Regina Marler at the NYRB:
The celebrated photographer Berenice Abbott, who began her career as Man Ray’s darkroom assistant in Paris from 1923 to 1926 and shot her first portraits on his studio balcony, does not appear in his four-hundred-page autobiography, Self-Portrait (1963). This omission was “rather dirty,” Abbott felt, even “bitchy,” and seemed to show that Man Ray was still miffed at her early success, as Julia Van Haaften recounts in her comprehensive new biography, Berenice Abbott: A Life in Photography. Abbott and Man Ray had been good friends for years, meeting soon after her arrival in New York from Ohio as a journalism student in 1918; they were so close in New York, in fact, that Man Ray had asked if she would do him the favor of being named as co-respondent in his divorce case.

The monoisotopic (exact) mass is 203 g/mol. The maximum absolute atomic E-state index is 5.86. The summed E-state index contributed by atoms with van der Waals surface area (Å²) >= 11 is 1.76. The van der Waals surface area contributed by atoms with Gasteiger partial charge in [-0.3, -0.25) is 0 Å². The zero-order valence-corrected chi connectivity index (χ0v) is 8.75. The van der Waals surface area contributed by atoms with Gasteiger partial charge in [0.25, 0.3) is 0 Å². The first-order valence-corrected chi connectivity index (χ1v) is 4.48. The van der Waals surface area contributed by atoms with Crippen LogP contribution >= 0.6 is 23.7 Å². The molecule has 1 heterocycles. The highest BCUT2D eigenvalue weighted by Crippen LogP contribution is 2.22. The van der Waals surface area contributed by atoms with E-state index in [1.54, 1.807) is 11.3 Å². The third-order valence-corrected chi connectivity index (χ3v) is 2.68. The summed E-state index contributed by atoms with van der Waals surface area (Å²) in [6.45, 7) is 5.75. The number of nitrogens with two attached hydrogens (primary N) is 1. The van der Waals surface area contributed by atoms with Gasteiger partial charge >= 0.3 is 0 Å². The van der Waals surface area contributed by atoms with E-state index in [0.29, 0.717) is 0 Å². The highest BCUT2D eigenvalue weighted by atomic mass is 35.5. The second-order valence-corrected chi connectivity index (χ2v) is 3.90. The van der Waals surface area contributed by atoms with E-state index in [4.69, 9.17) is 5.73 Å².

She had starved in New York and was starving in Paris when Man Ray hired her for his darkroom. It was Abbott’s idea. He had complained about his latest “know-it-all” studio assistant, and Abbott jumped in: “What about me? I don’t know a thing.” Her rapid learning surprised them both. “I liked photography. Photography liked me,” she recalled.